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I actually concur with you that routine CBC's to screen for anemia in the
acute care setting is worthless. However, you have missed the original point
of discussion, initiated by our colleague down under. If and I repeat iff,
one obtains a CBC as part of the work up of an unrelated acute illness (NOT
as a screen for anemia) in the ED and one detects microcytic anemia what
should be the course of action? I believe this was the original question.

It is indeed true that acute infection can lower hemoglobin levels and this
does not reflect baseline hemoglobinopathy. However, I still maintain my
position, that in an effort to sort this out the MCV is helpful. If their
MCV is normal and they have a mild anemia in the setting of an acute
infection I would ignore it. Most acute changes in hemoglobin due to
infection do not affect the MCV. In the face of microcytosis the possibility
of REAL chronic iron deficiency exists.

The prevalence of IDA in the developed world is a meaningless statistic when
I have a CBC obtained on a febrile infant with, for argument sake, the
following numbers: MCV of 68 & a Hgb of 9.5 and a Menstzer index of 17. This
patient is more likely to have chronic IDA as an underlying co-morbidity as
opposed to a heterozygous variant of thalassemia, which is a common benign
cause of low MCV in our African-American population.

As Dr. Forbes has mentioned, the consequences for these children with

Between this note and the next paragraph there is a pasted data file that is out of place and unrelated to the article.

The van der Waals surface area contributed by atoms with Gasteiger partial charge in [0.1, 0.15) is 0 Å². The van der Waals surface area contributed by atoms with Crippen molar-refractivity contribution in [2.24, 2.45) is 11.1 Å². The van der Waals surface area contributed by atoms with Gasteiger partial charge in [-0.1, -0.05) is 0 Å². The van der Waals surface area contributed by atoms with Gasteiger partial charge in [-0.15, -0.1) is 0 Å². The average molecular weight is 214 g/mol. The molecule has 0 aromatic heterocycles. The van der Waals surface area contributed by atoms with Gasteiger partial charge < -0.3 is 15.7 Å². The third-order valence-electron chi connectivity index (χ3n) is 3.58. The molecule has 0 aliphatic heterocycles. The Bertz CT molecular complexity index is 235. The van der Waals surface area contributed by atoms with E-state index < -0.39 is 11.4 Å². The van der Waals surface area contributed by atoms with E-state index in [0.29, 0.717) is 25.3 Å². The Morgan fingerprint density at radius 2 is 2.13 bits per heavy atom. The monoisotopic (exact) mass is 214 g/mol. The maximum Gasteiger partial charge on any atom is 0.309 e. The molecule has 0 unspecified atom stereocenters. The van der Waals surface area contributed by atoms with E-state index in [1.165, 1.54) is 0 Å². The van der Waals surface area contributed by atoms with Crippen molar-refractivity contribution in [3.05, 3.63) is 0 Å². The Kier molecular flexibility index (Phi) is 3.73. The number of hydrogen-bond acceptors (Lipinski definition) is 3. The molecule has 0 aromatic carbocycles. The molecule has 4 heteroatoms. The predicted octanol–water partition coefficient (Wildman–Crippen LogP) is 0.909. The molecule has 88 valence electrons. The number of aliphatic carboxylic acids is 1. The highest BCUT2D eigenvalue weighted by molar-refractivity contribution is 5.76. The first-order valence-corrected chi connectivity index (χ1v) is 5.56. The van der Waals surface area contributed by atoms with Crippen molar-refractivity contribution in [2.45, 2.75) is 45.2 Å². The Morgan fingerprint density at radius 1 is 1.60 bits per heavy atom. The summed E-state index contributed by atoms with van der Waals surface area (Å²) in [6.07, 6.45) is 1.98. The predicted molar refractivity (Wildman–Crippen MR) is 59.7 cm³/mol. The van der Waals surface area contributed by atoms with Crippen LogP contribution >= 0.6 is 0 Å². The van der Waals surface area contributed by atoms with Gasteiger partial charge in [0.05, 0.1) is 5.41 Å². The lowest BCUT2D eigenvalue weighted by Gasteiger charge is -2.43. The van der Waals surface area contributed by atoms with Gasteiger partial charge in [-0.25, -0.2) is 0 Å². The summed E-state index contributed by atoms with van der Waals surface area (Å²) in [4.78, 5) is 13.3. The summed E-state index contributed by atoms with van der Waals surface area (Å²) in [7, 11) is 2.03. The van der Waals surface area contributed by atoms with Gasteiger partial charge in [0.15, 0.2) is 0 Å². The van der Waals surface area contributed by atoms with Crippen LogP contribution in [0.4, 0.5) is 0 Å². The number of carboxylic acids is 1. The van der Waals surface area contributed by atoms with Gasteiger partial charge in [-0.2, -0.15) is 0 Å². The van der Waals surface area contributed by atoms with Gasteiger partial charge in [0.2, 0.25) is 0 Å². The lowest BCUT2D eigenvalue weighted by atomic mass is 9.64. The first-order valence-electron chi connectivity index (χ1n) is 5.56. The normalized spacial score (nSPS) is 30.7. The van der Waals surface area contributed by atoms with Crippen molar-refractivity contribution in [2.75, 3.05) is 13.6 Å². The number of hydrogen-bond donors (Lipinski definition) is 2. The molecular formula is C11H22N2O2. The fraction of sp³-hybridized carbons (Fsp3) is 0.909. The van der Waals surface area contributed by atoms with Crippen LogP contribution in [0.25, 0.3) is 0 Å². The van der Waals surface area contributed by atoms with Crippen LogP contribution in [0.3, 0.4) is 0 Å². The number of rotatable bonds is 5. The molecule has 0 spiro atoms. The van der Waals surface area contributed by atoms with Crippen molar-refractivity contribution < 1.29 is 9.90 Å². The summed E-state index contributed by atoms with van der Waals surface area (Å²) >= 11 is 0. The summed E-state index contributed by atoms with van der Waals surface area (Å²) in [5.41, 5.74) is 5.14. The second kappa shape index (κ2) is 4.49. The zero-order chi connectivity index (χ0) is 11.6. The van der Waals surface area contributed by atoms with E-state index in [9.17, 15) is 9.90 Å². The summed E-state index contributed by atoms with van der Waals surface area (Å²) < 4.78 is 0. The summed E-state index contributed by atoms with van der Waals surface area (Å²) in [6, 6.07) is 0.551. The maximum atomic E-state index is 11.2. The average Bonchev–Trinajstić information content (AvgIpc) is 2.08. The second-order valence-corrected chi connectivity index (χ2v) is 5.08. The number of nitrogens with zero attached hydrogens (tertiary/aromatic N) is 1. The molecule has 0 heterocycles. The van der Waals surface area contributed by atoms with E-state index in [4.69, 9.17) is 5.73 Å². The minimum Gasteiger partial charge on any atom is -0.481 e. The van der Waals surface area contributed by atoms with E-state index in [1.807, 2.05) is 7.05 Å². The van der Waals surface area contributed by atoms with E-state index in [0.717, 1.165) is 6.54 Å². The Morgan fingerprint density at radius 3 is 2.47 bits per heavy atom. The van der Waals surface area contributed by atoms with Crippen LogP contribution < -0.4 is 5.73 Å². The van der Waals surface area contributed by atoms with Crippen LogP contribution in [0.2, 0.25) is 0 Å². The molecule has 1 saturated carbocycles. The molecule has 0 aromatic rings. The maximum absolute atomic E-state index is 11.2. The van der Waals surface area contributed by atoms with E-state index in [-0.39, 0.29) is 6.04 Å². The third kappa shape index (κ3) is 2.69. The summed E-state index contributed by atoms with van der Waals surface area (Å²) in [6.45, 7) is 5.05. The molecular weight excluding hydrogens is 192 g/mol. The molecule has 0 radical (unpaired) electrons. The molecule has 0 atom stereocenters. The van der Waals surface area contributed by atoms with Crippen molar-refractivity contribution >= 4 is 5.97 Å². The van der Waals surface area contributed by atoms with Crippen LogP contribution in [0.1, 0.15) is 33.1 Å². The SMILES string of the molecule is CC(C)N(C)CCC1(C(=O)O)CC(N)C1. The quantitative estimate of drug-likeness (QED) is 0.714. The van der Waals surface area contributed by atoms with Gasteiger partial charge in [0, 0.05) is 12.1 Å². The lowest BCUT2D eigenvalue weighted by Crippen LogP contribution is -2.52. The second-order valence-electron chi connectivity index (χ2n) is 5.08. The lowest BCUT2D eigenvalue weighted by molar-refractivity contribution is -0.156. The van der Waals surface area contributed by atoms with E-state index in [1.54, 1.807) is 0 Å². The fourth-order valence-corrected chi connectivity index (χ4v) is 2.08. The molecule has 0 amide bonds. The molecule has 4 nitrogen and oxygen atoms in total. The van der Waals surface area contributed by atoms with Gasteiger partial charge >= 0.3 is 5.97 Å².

IDA are not be taken lightly. Cognitive impairment is one of them.
There is also the association of behavioral disturbances like temper
tantrums with IDA. Also, in our inner city population lead poisoning is
still
a problem. IDA causes increased lead absorption. Lead poisoning can also
lead to microcytic anemia by impairing iron bioavailability.

I strongly believe, that these children with incidental detection of
microcytic anemia, deserve a follow up and another screening hemogram, when
the acute illness has resolved, to assess their iron and lead status managed
appropriately.

It appears to me that, based on your line of thinking, the aforementioned
infant be discharged without the anemia being addressed. If so, I beg to
differ.

Jay Pershad
Pediatric Emergency Specialists, PC

---- Original Message -----
Where is the evidence that isolated microcytosis or a Menstzer index
greater than 13 in the face of an acute infection needs follow-up? A CBC
should
never be done in the ER for precisely this reason.You are advocating using a
screening test with poor sensitivity and specificity (in the acute care
setting), to attempt to capture illnesses with very low prevalence (in the
developed world). This a recipe for
chasing one's tale.
See:
Dallman PR et al. Changing characteristics of childhood anemia. J Pediatr
1989;114:161-164.

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